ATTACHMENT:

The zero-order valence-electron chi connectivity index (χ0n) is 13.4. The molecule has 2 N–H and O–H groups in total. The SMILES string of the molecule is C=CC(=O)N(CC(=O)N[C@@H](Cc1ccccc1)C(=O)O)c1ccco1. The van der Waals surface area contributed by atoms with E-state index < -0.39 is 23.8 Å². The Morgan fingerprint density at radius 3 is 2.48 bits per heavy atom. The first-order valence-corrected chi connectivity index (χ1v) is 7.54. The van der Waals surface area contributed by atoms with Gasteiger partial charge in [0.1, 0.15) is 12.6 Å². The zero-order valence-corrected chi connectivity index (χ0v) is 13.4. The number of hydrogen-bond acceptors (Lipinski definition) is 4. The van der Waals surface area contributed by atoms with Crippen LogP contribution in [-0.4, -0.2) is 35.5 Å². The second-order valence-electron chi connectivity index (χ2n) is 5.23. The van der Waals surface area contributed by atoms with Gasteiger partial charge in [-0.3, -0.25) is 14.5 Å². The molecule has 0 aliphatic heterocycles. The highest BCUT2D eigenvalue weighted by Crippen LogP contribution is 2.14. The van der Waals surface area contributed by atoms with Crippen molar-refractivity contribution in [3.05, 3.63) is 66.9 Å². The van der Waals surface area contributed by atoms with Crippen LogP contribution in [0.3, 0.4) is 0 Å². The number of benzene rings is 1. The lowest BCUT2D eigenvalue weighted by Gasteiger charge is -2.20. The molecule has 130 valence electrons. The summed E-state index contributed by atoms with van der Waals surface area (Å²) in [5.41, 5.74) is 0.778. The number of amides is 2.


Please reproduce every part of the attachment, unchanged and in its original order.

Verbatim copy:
The zero-order valence-electron chi connectivity index (χ0n) is 13.4. The molecule has 2 N–H and O–H groups in total. The SMILES string of the molecule is C=CC(=O)N(CC(=O)N[C@@H](Cc1ccccc1)C(=O)O)c1ccco1. The van der Waals surface area contributed by atoms with E-state index < -0.39 is 23.8 Å². The Morgan fingerprint density at radius 3 is 2.48 bits per heavy atom. The first-order valence-corrected chi connectivity index (χ1v) is 7.54. The van der Waals surface area contributed by atoms with Gasteiger partial charge in [0.1, 0.15) is 12.6 Å². The zero-order valence-corrected chi connectivity index (χ0v) is 13.4. The number of hydrogen-bond acceptors (Lipinski definition) is 4. The van der Waals surface area contributed by atoms with Crippen LogP contribution in [-0.4, -0.2) is 35.5 Å². The second-order valence-electron chi connectivity index (χ2n) is 5.23. The van der Waals surface area contributed by atoms with Gasteiger partial charge in [-0.3, -0.25) is 14.5 Å². The molecule has 0 aliphatic heterocycles. The highest BCUT2D eigenvalue weighted by Crippen LogP contribution is 2.14. The van der Waals surface area contributed by atoms with Crippen molar-refractivity contribution in [3.05, 3.63) is 66.9 Å². The van der Waals surface area contributed by atoms with Crippen LogP contribution in [0.3, 0.4) is 0 Å². The number of benzene rings is 1. The lowest BCUT2D eigenvalue weighted by Gasteiger charge is -2.20. The molecule has 130 valence electrons. The summed E-state index contributed by atoms with van der Waals surface area (Å²) in [5.41, 5.74) is 0.778. The number of amides is 2.